Further, if finalized, the Proposed Rule would amend CFTC Regulation 3.10 to specify that the availability of the exemption would be determined by whether all of the participants in a particular offshore pool are located outside the U.S. Accordingly, non-U.S. CPOs would be able to rely on the exemption on a pool-by-pool basis and also rely on multiple exemptions or exceptions from CPO registration requirements for its pool activities.

The Proposed Rule also contemplates relief for non-U.S. CPOs who cannot represent with absolute certainty that all of its pool participants are offshore for purposes of the exemption. For example, the Proposed Rule explains that “non-U.S. CPOs of offshore pools that are traded in offshore secondary markets cannot be assured that only persons located outside the U.S. would be accepted as participants because the participation units are not purchased directly from the offshore pool.” Additionally, non-U.S. CPOs may be structured in a way that prevents the CPO from having “complete visibility into the ultimate beneficial owners of its offshore pool’s participation units, even in the absence of secondary market trading.” Accordingly, the Proposed Rule proposes a safe harbor by which such non-U.S. CPOs may rely on CFTC Regulation 3.10, provided that the following conditions are met:

  1. The offshore pool’s offering materials and any underwriting or distribution agreements include clear, written prohibitions on the offshore pool’s offering to participants located in the U.S. and on U.S. ownership of the offshore pool’s participation units;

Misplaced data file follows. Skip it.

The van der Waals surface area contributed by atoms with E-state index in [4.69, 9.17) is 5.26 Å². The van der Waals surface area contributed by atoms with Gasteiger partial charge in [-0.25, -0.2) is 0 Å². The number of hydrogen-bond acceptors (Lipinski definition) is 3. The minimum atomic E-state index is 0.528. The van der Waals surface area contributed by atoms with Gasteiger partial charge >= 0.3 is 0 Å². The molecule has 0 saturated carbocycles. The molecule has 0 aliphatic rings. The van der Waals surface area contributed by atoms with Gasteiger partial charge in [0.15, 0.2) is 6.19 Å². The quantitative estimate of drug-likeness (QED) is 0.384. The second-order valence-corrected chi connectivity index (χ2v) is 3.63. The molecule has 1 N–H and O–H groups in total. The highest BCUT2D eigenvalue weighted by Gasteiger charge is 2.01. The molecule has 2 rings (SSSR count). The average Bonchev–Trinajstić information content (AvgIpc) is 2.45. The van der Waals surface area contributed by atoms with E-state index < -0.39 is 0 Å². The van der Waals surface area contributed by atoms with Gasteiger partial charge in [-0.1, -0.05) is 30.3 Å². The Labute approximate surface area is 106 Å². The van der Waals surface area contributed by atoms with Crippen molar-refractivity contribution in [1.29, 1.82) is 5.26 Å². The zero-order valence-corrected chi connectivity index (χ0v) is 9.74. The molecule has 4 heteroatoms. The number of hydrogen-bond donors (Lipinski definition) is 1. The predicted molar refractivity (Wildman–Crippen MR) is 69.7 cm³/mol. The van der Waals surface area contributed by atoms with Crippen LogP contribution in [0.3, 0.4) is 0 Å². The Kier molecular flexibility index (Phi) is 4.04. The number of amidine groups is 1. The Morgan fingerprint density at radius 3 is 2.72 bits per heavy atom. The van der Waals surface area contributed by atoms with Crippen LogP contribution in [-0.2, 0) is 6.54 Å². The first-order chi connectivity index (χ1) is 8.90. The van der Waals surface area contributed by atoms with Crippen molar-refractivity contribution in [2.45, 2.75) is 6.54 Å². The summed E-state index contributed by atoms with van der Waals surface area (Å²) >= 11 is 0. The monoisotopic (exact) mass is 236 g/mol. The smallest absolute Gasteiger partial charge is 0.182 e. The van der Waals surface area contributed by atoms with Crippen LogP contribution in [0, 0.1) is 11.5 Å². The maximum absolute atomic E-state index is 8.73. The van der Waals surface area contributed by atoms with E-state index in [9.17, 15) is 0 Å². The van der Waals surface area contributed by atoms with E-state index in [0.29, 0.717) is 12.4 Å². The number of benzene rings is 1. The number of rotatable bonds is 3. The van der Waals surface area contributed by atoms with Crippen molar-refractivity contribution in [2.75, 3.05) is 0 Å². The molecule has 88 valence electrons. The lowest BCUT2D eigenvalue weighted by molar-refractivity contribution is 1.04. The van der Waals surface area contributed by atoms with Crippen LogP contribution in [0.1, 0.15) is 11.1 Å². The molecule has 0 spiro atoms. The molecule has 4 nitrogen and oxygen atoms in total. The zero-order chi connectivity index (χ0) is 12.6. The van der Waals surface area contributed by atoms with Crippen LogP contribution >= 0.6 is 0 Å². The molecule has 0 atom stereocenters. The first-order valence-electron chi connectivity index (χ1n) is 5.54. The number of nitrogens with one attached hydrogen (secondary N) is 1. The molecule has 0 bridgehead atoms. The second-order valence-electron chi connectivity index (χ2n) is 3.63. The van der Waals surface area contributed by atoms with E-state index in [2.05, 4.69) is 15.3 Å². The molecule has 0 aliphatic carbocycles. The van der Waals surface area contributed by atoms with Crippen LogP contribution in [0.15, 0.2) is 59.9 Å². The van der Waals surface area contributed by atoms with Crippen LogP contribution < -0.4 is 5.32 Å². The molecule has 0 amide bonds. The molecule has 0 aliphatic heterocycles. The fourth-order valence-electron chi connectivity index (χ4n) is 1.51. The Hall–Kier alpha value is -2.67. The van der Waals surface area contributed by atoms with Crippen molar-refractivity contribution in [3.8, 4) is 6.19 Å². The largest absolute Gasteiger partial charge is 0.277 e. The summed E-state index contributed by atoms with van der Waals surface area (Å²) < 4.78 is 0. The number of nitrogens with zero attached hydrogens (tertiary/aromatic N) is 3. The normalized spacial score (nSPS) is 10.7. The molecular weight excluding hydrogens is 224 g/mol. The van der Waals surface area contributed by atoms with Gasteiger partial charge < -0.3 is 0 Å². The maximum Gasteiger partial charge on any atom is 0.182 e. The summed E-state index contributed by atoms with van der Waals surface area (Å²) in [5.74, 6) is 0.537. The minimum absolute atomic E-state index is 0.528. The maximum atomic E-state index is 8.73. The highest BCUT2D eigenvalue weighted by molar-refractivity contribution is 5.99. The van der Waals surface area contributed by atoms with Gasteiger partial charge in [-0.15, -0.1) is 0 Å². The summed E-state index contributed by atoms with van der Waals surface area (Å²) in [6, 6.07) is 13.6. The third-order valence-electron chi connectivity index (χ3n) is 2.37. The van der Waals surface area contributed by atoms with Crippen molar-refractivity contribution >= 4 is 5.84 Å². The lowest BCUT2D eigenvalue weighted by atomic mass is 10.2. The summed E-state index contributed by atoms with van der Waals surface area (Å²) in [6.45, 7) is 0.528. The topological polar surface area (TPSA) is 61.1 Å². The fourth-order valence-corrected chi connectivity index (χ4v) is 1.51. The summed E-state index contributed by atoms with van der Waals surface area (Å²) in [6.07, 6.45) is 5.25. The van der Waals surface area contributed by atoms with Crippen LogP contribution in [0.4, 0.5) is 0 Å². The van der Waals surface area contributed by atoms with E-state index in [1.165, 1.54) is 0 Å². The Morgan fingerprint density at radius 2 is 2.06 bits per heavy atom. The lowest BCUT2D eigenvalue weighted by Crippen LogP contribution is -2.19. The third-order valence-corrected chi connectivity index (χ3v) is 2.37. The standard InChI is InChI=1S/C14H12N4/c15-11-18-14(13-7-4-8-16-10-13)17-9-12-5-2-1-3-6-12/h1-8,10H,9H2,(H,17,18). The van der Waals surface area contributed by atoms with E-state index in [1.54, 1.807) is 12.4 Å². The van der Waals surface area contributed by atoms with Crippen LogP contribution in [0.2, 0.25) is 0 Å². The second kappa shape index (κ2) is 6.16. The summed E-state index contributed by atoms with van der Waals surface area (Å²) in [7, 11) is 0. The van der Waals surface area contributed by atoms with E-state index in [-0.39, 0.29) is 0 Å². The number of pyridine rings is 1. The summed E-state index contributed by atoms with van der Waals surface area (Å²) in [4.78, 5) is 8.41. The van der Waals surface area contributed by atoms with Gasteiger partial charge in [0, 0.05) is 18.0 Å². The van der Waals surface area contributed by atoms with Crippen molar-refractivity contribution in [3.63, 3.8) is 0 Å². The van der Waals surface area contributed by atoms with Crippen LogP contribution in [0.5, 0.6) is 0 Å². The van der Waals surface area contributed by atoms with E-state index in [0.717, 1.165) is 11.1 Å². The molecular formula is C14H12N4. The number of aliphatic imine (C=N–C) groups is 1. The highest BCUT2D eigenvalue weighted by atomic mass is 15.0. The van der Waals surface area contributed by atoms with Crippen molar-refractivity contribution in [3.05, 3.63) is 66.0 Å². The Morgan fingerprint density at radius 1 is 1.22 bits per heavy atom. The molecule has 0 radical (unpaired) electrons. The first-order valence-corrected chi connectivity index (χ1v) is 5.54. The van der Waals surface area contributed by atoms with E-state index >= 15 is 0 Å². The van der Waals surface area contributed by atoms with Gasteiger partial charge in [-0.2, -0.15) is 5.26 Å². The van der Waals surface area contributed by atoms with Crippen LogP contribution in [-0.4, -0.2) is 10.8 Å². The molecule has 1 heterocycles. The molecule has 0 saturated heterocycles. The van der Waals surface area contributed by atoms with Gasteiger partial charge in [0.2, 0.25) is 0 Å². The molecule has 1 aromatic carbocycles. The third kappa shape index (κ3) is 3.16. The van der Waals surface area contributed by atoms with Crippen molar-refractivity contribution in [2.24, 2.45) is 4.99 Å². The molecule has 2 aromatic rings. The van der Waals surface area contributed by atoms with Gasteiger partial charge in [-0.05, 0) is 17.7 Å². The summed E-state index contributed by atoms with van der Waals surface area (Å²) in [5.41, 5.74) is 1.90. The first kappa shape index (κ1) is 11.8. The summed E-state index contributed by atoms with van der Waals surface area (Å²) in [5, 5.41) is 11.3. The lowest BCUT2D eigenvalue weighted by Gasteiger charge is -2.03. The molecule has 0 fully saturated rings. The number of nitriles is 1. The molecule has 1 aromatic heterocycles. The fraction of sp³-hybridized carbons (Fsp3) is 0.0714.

2. The offshore pool’s constitutional documents and offering materials: (a) are reasonably designed to preclude persons located in the U.S. from participating therein, and (b) include mechanisms reasonably designed to enable the CPO to exclude any persons located in the U.S. who attempt to participate in the offshore pool notwithstanding those prohibitions;
  3. The non-U.S. CPO exclusively uses non-U.S. intermediaries for the distribution of participations in the offshore pool;
  4. The non-U.S. CPO uses reasonable investor due diligence methods at the time of sale to preclude persons located in the U.S. from participating in the offshore pool; and
  5. The offshore pool’s participation units are directed and distributed to participants outside the U.S., including by means of listing and trading such units on secondary markets organized and operated outside of the U.S., and in which the non-U.S. CPO has reasonably determined participation by persons located in the U.S. is unlikely.

Finally, the Proposed Rule seeks to add a provision to CFTC Regulation 3.10 which would, in effect, permit a U.S-based controlling affiliate of a non-U.S. CPO to contribute capital to an offshore pool operated by the non-U.S. CPO affiliate without disqualifying the CPO from relying on Regulation 3.10. In support of the addition, the Proposed Rule stated, “the Commission preliminarily believes that due to the fundamentally different features of the relationship between a controlling affiliate and a non-U.S. CPO as compared to an outside investor and a CPO, a U.S. controlling affiliate’s participation, through an initial investment, in its affiliated non-U.S. CPO’s offshore pool does not raise the same customer protection concerns as similar investments in the same pool by unaffiliated persons located in the United States.

You can view the voting drafts for both rules and of CFTC Chairman Heath P. Tarbert and Commissioners Brian Quintenz, Rostin Behnam, Dawn Stump and Dan Berkovitz regarding the rules here.

Good day. Good to see these longstanding issues being addressed in a reasonable way. DR2.